III. His familiar converse with publicans and sinners, v. 15. We are here told, 1. That Christ sat at meat in Levi's house, who invited him and his disciples to the farewell-feast he made to his friends, when he left all to attend on Christ: such a feast he made, as Elisha did (1 Kings xix. 21), to show, not only with what cheerfulness in himself, but with what thankfulness to God, he quitted all, in compliance with Christ's call. Fitly did he make the day of his espousals to Christ a festival day. This was also to testify his respect to Christ, and the grateful sense he had of his kindness, in snatching him from the receipt of custom as a brand out of the burning. 2. That many publicans and sinners sat with Christ in Levi's house (for there were many belonging to that custom-house); and they followed him. They followed Levi; so some understand it, supposing that, like Zaccheus, he was chief among the publicans, and was rich; and for that reason, the inferior sort of them attended him for what they could get. I rather take it, that they followed Jesus because of the report they had heard of him. They did not for conscience-sake leave all to follow him, but for curiosity-sake they came to Levi's feast, to see him; whatever brought them thither, they were sitting with Jesus and his disciples. The publicans are here and elsewhere ranked with sinners, the worst of sinners. (1.) Because commonly they were such; so general were the corruptions in the execution of that office, oppressing, exacting, and taking bribes or fees to extortion, and accusing falsely, Luke iii. 13, 14. A faithful fair-dealing publican was so rare, even at Rome, that one Sabinus, who kept a clean reputation in that office, was, after his death, honoured with this inscription, Kalos telonesantiHere lies an honest publican. (2.) Because the Jews had a particular antipathy to them and their office, as an affront to the liberty of their nation and a badge of their slavery, and therefore put them into an ill name, and thought it scandalous to be seen in their company. Such as these our blessed Lord was pleased to converse with, when he appeared in the likeness of sinful flesh.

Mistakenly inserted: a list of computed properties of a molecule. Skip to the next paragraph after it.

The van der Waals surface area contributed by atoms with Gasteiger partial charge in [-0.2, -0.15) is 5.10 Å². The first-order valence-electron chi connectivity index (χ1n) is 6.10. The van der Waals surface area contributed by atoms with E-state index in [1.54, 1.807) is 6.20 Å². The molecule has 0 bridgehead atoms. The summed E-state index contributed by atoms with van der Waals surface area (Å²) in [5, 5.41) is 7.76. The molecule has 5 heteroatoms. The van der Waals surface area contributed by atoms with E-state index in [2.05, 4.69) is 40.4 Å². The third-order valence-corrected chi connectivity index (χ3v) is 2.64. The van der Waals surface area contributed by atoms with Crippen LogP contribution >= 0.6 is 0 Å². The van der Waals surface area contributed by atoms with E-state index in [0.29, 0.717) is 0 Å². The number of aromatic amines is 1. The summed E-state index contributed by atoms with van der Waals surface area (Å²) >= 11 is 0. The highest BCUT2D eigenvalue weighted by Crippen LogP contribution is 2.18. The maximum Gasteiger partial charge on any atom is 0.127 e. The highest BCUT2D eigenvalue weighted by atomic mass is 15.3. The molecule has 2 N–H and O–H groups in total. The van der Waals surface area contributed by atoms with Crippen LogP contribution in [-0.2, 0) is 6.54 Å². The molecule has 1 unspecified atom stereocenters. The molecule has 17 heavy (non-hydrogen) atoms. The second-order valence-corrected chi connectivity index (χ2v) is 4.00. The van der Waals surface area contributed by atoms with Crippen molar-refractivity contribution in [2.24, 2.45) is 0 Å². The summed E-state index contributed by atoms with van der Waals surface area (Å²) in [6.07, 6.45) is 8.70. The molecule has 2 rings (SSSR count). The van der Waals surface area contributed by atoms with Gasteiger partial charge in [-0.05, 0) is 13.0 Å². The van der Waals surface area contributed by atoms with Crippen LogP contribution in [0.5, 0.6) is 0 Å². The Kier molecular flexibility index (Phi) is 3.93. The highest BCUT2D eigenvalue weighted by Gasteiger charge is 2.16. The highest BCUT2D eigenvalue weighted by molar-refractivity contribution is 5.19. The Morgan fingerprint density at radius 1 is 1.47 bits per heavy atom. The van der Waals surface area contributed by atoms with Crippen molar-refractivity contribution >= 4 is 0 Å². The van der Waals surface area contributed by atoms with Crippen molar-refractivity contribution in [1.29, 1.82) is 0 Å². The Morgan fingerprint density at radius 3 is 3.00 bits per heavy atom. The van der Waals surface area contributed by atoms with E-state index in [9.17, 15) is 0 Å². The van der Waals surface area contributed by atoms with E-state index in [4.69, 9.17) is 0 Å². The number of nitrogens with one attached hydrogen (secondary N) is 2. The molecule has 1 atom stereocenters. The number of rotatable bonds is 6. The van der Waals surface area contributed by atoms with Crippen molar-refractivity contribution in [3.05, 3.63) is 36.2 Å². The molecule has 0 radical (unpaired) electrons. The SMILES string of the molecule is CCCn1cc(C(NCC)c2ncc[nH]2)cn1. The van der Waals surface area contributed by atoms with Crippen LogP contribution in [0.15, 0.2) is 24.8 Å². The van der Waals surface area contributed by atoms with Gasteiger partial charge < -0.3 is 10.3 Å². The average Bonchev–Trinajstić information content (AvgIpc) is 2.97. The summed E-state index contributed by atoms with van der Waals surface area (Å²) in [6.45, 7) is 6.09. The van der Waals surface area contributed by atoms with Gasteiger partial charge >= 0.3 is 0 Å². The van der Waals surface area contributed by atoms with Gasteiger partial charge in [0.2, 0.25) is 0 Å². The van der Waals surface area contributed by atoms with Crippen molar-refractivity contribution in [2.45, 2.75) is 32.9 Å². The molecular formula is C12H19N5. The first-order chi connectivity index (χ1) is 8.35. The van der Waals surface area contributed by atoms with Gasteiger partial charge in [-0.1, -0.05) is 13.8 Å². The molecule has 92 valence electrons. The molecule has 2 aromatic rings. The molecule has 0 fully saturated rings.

IV. The offence which the scribes and Pharisees took at this, v. 16. They would not come to hear him preach, which they might have been convinced the edified by; but they would come themselves to see him sit with publicans and sinners, which they would be provoked by. They endeavoured to put the disciples out of conceit with their Master, as a man not of such sanctity and severe morals as became his character; and therefore put the question to them. How is it, that he eateth and drinketh with publicans and sinners? Note, It is no new thing for that which is both well-done, and well-designed, to be misrepresented, and turned to the reproach of the wisest and best of men.